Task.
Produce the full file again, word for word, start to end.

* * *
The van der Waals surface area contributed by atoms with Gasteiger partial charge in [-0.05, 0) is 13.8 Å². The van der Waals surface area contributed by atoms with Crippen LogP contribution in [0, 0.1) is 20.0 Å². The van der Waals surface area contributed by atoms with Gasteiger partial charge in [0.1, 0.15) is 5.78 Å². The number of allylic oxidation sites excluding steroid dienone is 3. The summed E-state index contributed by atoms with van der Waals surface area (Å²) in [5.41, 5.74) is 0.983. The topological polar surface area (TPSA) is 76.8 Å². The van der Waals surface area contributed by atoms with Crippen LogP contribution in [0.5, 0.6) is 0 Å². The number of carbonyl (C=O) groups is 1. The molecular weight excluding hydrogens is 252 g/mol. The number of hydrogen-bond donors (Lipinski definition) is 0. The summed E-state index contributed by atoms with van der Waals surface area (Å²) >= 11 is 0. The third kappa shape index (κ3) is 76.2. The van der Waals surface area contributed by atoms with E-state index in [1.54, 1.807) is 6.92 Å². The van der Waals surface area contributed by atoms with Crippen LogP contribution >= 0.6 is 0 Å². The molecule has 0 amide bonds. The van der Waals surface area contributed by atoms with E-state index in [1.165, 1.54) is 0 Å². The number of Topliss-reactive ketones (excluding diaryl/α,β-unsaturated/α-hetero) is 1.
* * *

The van der Waals surface area contributed by atoms with Gasteiger partial charge in [-0.05, 0) is 13.8 Å². The van der Waals surface area contributed by atoms with Crippen LogP contribution in [0, 0.1) is 20.0 Å². The van der Waals surface area contributed by atoms with Gasteiger partial charge in [0.1, 0.15) is 5.78 Å². The number of allylic oxidation sites excluding steroid dienone is 3. The summed E-state index contributed by atoms with van der Waals surface area (Å²) in [5.41, 5.74) is 0.983. The topological polar surface area (TPSA) is 76.8 Å². The van der Waals surface area contributed by atoms with Crippen LogP contribution in [0.5, 0.6) is 0 Å². The number of carbonyl (C=O) groups is 1. The molecular weight excluding hydrogens is 252 g/mol. The number of hydrogen-bond donors (Lipinski definition) is 0. The summed E-state index contributed by atoms with van der Waals surface area (Å²) >= 11 is 0. The third kappa shape index (κ3) is 76.2. The van der Waals surface area contributed by atoms with E-state index in [1.54, 1.807) is 6.92 Å². The van der Waals surface area contributed by atoms with Crippen LogP contribution >= 0.6 is 0 Å². The molecule has 0 amide bonds. The van der Waals surface area contributed by atoms with E-state index in [1.165, 1.54) is 0 Å². The number of Topliss-reactive ketones (excluding diaryl/α,β-unsaturated/α-hetero) is 1.